Taken from Pete’s series What Will Jesus Do?.
I wish to descend in the social scale. High society is low society. I am a social climber, climbing downward, and the descent is difficult. — Lawrence Ferlinghetti
“Elevation by Association.” We all know it. We’ve all thought it. It’s the mindset that says, If I surround myself with positive status people, then I’ll be elevated to a higher status in the minds of others as well.
We’ve been doing this since the earliest days of our social climbing. In middle school, some of us tried fitting into the “in crowd.” In college, we called it pledging. Some of us dropped out of youth group because we perceived it to
be filled with negative status people. Some of us joined the football team hoping it might increase our status. And somewhere there is a doctor reading this who’s really an artist but, of course, medical school was a positive status move.
No matter what season of life we are living in, it’s not too late to break this toxic mentality and redefine what it means to be the best.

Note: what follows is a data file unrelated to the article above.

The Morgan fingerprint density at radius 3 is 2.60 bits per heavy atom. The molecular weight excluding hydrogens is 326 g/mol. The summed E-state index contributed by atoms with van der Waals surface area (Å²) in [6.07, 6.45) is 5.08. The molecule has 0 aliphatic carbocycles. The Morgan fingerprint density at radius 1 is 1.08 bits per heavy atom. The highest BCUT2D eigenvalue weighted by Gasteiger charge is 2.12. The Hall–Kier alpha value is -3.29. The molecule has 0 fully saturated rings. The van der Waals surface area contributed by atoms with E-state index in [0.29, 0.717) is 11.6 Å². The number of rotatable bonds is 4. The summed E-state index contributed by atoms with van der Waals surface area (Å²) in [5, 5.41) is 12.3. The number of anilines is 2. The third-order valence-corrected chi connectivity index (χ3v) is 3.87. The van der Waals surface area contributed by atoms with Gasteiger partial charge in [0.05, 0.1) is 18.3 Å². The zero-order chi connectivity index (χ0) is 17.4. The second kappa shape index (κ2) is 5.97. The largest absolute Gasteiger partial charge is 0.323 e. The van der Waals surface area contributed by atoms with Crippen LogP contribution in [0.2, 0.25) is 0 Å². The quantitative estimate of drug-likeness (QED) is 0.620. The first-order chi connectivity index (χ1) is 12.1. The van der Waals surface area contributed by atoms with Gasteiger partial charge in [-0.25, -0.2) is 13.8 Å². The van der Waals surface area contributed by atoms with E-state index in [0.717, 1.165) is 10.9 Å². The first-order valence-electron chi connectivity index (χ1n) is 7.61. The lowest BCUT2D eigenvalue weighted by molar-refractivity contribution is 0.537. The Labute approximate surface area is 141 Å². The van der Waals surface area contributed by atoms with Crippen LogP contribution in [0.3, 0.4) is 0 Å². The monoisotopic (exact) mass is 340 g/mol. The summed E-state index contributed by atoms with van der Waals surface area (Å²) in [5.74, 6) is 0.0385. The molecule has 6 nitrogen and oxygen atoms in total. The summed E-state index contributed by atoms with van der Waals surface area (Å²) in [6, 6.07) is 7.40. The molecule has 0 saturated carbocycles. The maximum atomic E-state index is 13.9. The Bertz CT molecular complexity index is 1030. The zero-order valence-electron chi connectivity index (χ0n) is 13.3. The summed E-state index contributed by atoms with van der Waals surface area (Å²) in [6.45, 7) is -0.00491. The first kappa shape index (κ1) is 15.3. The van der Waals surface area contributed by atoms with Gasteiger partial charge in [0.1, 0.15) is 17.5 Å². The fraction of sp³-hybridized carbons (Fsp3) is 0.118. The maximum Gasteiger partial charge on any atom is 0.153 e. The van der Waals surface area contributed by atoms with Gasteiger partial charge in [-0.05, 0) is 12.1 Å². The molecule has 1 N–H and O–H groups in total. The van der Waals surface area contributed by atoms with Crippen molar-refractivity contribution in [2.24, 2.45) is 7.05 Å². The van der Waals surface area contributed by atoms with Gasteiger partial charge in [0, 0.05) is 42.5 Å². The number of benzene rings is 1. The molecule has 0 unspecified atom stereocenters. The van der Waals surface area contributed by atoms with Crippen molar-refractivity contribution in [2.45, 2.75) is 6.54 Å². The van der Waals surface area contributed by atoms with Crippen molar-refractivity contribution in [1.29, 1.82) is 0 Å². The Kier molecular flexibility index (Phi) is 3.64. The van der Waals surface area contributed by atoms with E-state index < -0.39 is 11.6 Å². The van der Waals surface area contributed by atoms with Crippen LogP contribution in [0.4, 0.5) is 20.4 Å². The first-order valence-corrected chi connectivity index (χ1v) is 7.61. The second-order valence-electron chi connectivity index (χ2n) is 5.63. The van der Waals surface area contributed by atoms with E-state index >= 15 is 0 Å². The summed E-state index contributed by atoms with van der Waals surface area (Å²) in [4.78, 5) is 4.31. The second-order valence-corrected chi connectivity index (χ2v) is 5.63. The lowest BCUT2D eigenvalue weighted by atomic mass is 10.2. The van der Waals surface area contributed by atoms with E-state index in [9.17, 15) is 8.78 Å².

In Luke 22, Jesus is having dinner with the disciples. It’s their last meal together, and He tells them that someone at the table will betray Him. His disciples are in disbelief. Who would be so foolish? And then… Luke 22:24 tells us “a dispute also arose among them as to which of them was considered to be greatest.”
A status dispute during the Last Supper? We can’t make this stuff up.
It’s too bad the disciples couldn’t thumb a few pages back to Luke 9, where Jesus refined what it means to win at life. Again, the disciples were arguing over who was the greatest: “Jesus, knowing their thoughts, took a little child and had him stand beside [Him]” (v. 47).
When reading this verse, it’s important to know that Jesus’ society wasn’t child-centric the way ours is. In the Greek world, children were considered to be Chicken #10. They were to be seen and not heard—and preferably not even
What’s really happening here is Jesus grabbed someone from the bottom of the status ladder and said, “Whoever welcomes this little child in my name, welcomes me…” (Luke 9:48).
Winning isn’t associating with those above us, but welcoming those below us.
Lord, I can think of three people whom I consider to be below me—and I don’t know if I’ve welcomed any of them this week. But it’s not too late. May this new way of winning become as natural to me as breathing. Amen.